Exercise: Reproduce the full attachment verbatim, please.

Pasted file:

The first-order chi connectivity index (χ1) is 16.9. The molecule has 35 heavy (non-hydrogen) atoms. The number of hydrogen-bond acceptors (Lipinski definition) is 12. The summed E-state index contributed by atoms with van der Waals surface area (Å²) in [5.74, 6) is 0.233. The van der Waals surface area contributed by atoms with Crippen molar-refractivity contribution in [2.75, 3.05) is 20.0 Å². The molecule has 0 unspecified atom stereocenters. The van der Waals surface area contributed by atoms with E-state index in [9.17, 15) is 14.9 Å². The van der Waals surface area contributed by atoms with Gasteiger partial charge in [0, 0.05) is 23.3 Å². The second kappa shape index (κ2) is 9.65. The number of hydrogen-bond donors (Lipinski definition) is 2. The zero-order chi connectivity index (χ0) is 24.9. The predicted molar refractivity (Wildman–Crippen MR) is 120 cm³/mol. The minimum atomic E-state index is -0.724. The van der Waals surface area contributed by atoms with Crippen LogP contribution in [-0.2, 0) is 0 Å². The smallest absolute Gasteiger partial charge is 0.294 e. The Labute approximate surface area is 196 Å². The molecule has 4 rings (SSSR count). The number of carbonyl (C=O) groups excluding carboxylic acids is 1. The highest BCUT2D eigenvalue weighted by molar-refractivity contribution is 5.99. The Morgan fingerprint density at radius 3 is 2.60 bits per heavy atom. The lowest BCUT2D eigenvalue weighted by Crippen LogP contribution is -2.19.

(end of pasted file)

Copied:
The first-order chi connectivity index (χ1) is 16.9. The molecule has 35 heavy (non-hydrogen) atoms. The number of hydrogen-bond acceptors (Lipinski definition) is 12. The summed E-state index contributed by atoms with van der Waals surface area (Å²) in [5.74, 6) is 0.233. The van der Waals surface area contributed by atoms with Crippen molar-refractivity contribution in [2.75, 3.05) is 20.0 Å². The molecule has 0 unspecified atom stereocenters. The van der Waals surface area contributed by atoms with E-state index in [9.17, 15) is 14.9 Å². The van der Waals surface area contributed by atoms with Gasteiger partial charge in [0, 0.05) is 23.3 Å². The second kappa shape index (κ2) is 9.65. The number of hydrogen-bond donors (Lipinski definition) is 2. The zero-order chi connectivity index (χ0) is 24.9. The predicted molar refractivity (Wildman–Crippen MR) is 120 cm³/mol. The minimum atomic E-state index is -0.724. The van der Waals surface area contributed by atoms with Crippen LogP contribution in [-0.2, 0) is 0 Å². The smallest absolute Gasteiger partial charge is 0.294 e. The Labute approximate surface area is 196 Å². The molecule has 4 rings (SSSR count). The number of carbonyl (C=O) groups excluding carboxylic acids is 1. The highest BCUT2D eigenvalue weighted by molar-refractivity contribution is 5.99. The Morgan fingerprint density at radius 3 is 2.60 bits per heavy atom. The lowest BCUT2D eigenvalue weighted by Crippen LogP contribution is -2.19.